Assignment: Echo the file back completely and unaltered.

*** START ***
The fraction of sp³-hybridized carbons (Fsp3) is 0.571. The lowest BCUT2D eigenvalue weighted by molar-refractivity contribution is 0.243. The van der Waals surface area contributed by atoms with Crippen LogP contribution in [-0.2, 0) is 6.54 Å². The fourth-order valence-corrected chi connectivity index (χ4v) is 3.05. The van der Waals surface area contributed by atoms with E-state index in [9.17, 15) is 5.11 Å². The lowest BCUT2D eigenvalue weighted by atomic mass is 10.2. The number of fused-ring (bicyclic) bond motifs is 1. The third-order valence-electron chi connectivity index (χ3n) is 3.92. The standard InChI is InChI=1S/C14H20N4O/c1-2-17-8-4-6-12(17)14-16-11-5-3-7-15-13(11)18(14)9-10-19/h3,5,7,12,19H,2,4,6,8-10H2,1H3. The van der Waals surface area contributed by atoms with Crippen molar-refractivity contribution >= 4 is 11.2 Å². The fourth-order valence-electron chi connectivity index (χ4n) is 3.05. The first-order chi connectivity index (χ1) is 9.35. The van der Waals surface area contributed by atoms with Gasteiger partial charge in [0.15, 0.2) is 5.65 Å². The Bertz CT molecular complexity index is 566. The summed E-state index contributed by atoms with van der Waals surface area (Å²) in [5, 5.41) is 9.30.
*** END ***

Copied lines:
The fraction of sp³-hybridized carbons (Fsp3) is 0.571. The lowest BCUT2D eigenvalue weighted by molar-refractivity contribution is 0.243. The van der Waals surface area contributed by atoms with Crippen LogP contribution in [-0.2, 0) is 6.54 Å². The fourth-order valence-corrected chi connectivity index (χ4v) is 3.05. The van der Waals surface area contributed by atoms with E-state index in [9.17, 15) is 5.11 Å². The lowest BCUT2D eigenvalue weighted by atomic mass is 10.2. The number of fused-ring (bicyclic) bond motifs is 1. The third-order valence-electron chi connectivity index (χ3n) is 3.92. The standard InChI is InChI=1S/C14H20N4O/c1-2-17-8-4-6-12(17)14-16-11-5-3-7-15-13(11)18(14)9-10-19/h3,5,7,12,19H,2,4,6,8-10H2,1H3. The van der Waals surface area contributed by atoms with Crippen molar-refractivity contribution >= 4 is 11.2 Å². The fourth-order valence-electron chi connectivity index (χ4n) is 3.05. The first-order chi connectivity index (χ1) is 9.35. The van der Waals surface area contributed by atoms with Gasteiger partial charge in [0.15, 0.2) is 5.65 Å². The Bertz CT molecular complexity index is 566. The summed E-state index contributed by atoms with van der Waals surface area (Å²) in [5, 5.41) is 9.30.